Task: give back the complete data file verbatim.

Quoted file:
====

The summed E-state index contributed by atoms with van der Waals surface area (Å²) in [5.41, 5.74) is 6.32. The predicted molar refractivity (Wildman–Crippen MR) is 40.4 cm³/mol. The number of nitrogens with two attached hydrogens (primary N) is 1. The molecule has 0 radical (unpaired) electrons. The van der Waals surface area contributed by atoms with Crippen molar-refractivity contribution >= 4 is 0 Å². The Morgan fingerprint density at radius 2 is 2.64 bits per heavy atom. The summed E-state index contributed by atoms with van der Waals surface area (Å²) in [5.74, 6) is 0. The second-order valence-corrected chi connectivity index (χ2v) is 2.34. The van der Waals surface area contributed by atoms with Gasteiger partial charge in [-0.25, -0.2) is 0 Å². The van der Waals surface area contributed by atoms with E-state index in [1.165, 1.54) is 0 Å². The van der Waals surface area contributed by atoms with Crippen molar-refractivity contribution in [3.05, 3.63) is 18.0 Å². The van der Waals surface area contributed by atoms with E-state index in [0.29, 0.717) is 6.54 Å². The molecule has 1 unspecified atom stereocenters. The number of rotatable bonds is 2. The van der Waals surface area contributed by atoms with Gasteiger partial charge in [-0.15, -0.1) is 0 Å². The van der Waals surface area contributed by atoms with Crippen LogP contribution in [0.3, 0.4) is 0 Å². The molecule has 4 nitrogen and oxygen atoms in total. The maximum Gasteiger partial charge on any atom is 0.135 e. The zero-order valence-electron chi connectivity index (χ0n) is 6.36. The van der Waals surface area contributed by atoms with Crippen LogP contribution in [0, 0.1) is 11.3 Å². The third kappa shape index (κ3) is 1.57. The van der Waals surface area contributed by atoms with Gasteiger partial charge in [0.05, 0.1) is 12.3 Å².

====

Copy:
The summed E-state index contributed by atoms with van der Waals surface area (Å²) in [5.41, 5.74) is 6.32. The predicted molar refractivity (Wildman–Crippen MR) is 40.4 cm³/mol. The number of nitrogens with two attached hydrogens (primary N) is 1. The molecule has 0 radical (unpaired) electrons. The van der Waals surface area contributed by atoms with Crippen molar-refractivity contribution >= 4 is 0 Å². The Morgan fingerprint density at radius 2 is 2.64 bits per heavy atom. The summed E-state index contributed by atoms with van der Waals surface area (Å²) in [5.74, 6) is 0. The second-order valence-corrected chi connectivity index (χ2v) is 2.34. The van der Waals surface area contributed by atoms with Gasteiger partial charge in [-0.25, -0.2) is 0 Å². The van der Waals surface area contributed by atoms with E-state index in [1.165, 1.54) is 0 Å². The van der Waals surface area contributed by atoms with Crippen molar-refractivity contribution in [3.05, 3.63) is 18.0 Å². The van der Waals surface area contributed by atoms with E-state index in [0.29, 0.717) is 6.54 Å². The molecule has 1 unspecified atom stereocenters. The number of rotatable bonds is 2. The van der Waals surface area contributed by atoms with Gasteiger partial charge in [-0.15, -0.1) is 0 Å². The van der Waals surface area contributed by atoms with Crippen LogP contribution in [0.3, 0.4) is 0 Å². The molecule has 4 nitrogen and oxygen atoms in total. The maximum Gasteiger partial charge on any atom is 0.135 e. The zero-order valence-electron chi connectivity index (χ0n) is 6.36. The van der Waals surface area contributed by atoms with Crippen LogP contribution in [0, 0.1) is 11.3 Å². The third kappa shape index (κ3) is 1.57. The van der Waals surface area contributed by atoms with Gasteiger partial charge in [0.05, 0.1) is 12.3 Å².